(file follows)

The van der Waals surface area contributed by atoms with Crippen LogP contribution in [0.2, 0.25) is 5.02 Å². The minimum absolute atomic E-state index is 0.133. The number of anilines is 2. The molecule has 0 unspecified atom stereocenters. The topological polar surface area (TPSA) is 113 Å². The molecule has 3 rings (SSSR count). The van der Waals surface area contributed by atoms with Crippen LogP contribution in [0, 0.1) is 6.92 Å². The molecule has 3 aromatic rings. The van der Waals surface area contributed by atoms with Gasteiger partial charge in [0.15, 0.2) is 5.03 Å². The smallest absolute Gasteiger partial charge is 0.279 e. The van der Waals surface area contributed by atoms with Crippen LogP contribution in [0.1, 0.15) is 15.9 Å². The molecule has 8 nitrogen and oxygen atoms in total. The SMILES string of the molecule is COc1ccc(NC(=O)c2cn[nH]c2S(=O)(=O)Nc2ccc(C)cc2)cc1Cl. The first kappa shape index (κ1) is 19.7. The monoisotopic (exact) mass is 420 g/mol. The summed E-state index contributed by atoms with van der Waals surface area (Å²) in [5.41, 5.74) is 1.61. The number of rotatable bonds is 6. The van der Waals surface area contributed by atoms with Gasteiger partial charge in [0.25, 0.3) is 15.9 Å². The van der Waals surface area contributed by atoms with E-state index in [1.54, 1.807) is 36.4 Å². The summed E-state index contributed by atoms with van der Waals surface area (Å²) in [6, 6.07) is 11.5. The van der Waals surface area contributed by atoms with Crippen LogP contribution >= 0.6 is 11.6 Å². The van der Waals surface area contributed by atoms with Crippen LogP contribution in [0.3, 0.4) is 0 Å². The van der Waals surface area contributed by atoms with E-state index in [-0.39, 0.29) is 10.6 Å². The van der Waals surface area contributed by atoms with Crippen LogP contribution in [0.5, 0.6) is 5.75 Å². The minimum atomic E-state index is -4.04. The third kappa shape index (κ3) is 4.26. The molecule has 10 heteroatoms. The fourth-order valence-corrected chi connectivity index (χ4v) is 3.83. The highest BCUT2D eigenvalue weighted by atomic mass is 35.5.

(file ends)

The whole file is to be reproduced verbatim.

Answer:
The van der Waals surface area contributed by atoms with Crippen LogP contribution in [0.2, 0.25) is 5.02 Å². The minimum absolute atomic E-state index is 0.133. The number of anilines is 2. The molecule has 0 unspecified atom stereocenters. The topological polar surface area (TPSA) is 113 Å². The molecule has 3 rings (SSSR count). The van der Waals surface area contributed by atoms with Crippen LogP contribution in [0, 0.1) is 6.92 Å². The molecule has 3 aromatic rings. The van der Waals surface area contributed by atoms with Gasteiger partial charge in [0.15, 0.2) is 5.03 Å². The smallest absolute Gasteiger partial charge is 0.279 e. The van der Waals surface area contributed by atoms with Crippen LogP contribution in [0.1, 0.15) is 15.9 Å². The molecule has 8 nitrogen and oxygen atoms in total. The SMILES string of the molecule is COc1ccc(NC(=O)c2cn[nH]c2S(=O)(=O)Nc2ccc(C)cc2)cc1Cl. The first kappa shape index (κ1) is 19.7. The monoisotopic (exact) mass is 420 g/mol. The summed E-state index contributed by atoms with van der Waals surface area (Å²) in [5.41, 5.74) is 1.61. The number of rotatable bonds is 6. The van der Waals surface area contributed by atoms with Gasteiger partial charge in [0.25, 0.3) is 15.9 Å². The van der Waals surface area contributed by atoms with E-state index in [1.54, 1.807) is 36.4 Å². The summed E-state index contributed by atoms with van der Waals surface area (Å²) in [6, 6.07) is 11.5. The van der Waals surface area contributed by atoms with Crippen LogP contribution >= 0.6 is 11.6 Å². The van der Waals surface area contributed by atoms with Crippen LogP contribution in [0.3, 0.4) is 0 Å². The van der Waals surface area contributed by atoms with E-state index in [-0.39, 0.29) is 10.6 Å². The van der Waals surface area contributed by atoms with Crippen LogP contribution in [0.5, 0.6) is 5.75 Å². The minimum atomic E-state index is -4.04. The third kappa shape index (κ3) is 4.26. The molecule has 10 heteroatoms. The fourth-order valence-corrected chi connectivity index (χ4v) is 3.83. The highest BCUT2D eigenvalue weighted by atomic mass is 35.5.